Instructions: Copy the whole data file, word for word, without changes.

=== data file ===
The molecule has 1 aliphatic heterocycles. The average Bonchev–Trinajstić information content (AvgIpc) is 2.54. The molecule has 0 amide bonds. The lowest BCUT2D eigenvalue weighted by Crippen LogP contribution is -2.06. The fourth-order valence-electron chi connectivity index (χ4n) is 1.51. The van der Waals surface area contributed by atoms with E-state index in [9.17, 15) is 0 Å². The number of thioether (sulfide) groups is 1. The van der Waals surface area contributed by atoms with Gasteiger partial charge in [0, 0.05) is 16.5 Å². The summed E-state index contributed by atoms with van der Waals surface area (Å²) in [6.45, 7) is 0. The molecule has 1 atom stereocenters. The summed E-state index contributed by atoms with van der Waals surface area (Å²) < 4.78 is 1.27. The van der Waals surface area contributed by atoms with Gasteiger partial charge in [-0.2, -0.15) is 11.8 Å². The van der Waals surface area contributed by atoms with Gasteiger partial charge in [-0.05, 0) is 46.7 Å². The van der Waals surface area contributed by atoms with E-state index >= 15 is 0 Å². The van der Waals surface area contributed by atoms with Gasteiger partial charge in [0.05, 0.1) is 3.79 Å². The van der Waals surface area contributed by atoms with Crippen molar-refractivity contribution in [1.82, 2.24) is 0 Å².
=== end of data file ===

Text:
The molecule has 1 aliphatic heterocycles. The average Bonchev–Trinajstić information content (AvgIpc) is 2.54. The molecule has 0 amide bonds. The lowest BCUT2D eigenvalue weighted by Crippen LogP contribution is -2.06. The fourth-order valence-electron chi connectivity index (χ4n) is 1.51. The van der Waals surface area contributed by atoms with E-state index in [9.17, 15) is 0 Å². The number of thioether (sulfide) groups is 1. The van der Waals surface area contributed by atoms with Gasteiger partial charge in [0, 0.05) is 16.5 Å². The summed E-state index contributed by atoms with van der Waals surface area (Å²) in [6.45, 7) is 0. The molecule has 1 atom stereocenters. The summed E-state index contributed by atoms with van der Waals surface area (Å²) < 4.78 is 1.27. The van der Waals surface area contributed by atoms with Gasteiger partial charge in [-0.2, -0.15) is 11.8 Å². The van der Waals surface area contributed by atoms with Gasteiger partial charge in [-0.05, 0) is 46.7 Å². The van der Waals surface area contributed by atoms with E-state index >= 15 is 0 Å². The van der Waals surface area contributed by atoms with Gasteiger partial charge in [0.05, 0.1) is 3.79 Å². The van der Waals surface area contributed by atoms with Crippen molar-refractivity contribution in [1.82, 2.24) is 0 Å².